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May 26, 2017
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European banks have enjoyed a good start to the year. Revenues have risen, much more than costs. Loan loss provisions have remained low. Bottom-line profit has jumped by more than 40% compared with 12 months ago. However, the rebound has followed what was a weak period in the previous year – in fact, the industry is in many ways just back where it was in Q1 2015. What is more, judging only by the P&L, there has been relatively little change since the European debt crisis erupted in Greece seven years ago. The industry has more or less been treading water ever since, a frustrating experience after decades of strong growth and massive recent restructuring efforts. However, other performance indicators clearly show major improvements, not least with regard to banks’ de-risking and buildup of capital. [more]
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April 25, 2017
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Policymakers, clients and bankers themselves wish to know what constitutes a large bank. What is the right indicator to look at if a supervisor is interested in systemic importance and risks to financial stability? What is the right indicator to look at if a company needs a bank that can provide large-scale financing and take on substantial hedging risks? Various measures are currently in use, each with strengths and shortcomings. Regulators and academics mostly look at total assets, an accounting figure. Others reach conclusions from Tier 1 capital or market cap, two regulation- and market-based indicators. This study discusses these and other measures in detail. It draws quantitative comparisons, including across countries and different financial systems, and proposes one indicator that is best suited to measure bank size. [more]
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March 2, 2017
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The European banking industry suffered a significant setback in 2016. Revenues declined across the board, cost reductions were unable to keep pace and loan loss provisions rose. As a result, net income fell by almost half. Banks resorted to aggressive de-risking, but a shrinking equity base meant that capital and leverage ratios stagnated for the first time since the financial crisis. By contrast, US banks continued to grow and set a new record in terms of nominal profits, widening the gap to their European peers. [more]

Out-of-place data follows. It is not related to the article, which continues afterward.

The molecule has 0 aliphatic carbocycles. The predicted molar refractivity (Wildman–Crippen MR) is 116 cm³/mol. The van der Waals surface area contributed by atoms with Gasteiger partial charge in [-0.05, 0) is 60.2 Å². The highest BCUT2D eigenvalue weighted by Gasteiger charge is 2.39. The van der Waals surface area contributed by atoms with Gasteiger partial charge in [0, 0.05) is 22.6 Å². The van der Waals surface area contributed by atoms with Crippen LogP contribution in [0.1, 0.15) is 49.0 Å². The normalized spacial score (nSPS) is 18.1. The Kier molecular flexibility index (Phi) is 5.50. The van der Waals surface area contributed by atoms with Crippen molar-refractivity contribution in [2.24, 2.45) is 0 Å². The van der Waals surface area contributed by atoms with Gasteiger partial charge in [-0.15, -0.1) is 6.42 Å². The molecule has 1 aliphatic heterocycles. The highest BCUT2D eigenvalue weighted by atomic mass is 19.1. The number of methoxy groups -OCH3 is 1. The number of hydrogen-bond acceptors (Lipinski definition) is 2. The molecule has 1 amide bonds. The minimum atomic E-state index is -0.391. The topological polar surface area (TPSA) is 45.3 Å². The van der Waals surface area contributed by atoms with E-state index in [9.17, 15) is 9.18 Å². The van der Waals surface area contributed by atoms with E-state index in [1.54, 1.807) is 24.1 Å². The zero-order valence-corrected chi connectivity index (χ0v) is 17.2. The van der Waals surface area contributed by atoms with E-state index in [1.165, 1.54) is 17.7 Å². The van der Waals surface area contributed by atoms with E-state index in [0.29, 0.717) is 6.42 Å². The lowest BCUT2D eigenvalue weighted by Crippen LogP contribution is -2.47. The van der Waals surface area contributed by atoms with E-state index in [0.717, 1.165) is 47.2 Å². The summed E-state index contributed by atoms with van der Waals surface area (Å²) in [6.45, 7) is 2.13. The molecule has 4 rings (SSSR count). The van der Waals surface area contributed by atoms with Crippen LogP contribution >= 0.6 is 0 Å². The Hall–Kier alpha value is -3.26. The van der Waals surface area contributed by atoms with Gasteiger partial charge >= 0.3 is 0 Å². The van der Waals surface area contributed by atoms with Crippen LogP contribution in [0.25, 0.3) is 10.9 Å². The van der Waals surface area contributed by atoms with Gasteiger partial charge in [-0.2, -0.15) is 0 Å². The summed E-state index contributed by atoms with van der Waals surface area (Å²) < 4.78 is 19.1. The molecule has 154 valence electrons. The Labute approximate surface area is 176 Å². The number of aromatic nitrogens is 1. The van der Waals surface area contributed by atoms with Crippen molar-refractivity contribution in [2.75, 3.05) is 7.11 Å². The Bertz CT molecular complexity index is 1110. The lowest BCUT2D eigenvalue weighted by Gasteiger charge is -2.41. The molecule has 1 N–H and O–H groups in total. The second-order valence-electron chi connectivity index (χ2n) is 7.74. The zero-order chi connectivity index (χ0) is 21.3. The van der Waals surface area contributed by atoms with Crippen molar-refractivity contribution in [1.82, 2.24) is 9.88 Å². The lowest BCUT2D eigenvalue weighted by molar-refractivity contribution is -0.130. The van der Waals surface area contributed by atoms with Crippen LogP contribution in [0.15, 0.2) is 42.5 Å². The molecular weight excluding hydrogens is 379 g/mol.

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February 21, 2017
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Securitisation markets have returned to policymakers’ attention recently, only this time as a hoped-for panacea to anaemic lending in Europe rather than a culprit for the financial crisis. To date, the focus is largely on true-sale securitisation. Yet synthetic securitisation has notable potential as well, especially for SME lending. Synthetic securitisation saw mixed trends in recent years. 1) Complex arbitrage deals have almost disappeared. 2) Balance sheet synthetic deals have surged to an issuance volume of EUR 94 bn in 2016. Transactions have become mostly private, yet are now much less complex and of robust asset quality. A firm inclusion of balance sheet deals in the evolving framework for simple, transparent and standardised (STS) securitisations would be sensible and could well contribute to a recovery in lending in Europe. [more]
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December 19, 2016
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Regulatory reforms have already reshaped derivatives trading in Europe. The upcoming potential shift towards central clearing for some derivatives classes and the availability of CCPs globally will likely result in some fragmentation in derivatives trading. FX derivatives markets are providing first insights into this: Asia already makes up 26% of global FX derivative trading volumes in 2016. As the Asian exposures of European firms and Asian financial sector grow, hedging currency risks in local Asian markets seem to be becoming common practice. This may fuel the ongoing decentralisation of global derivatives trading and give rise to higher costs for market participants. [more]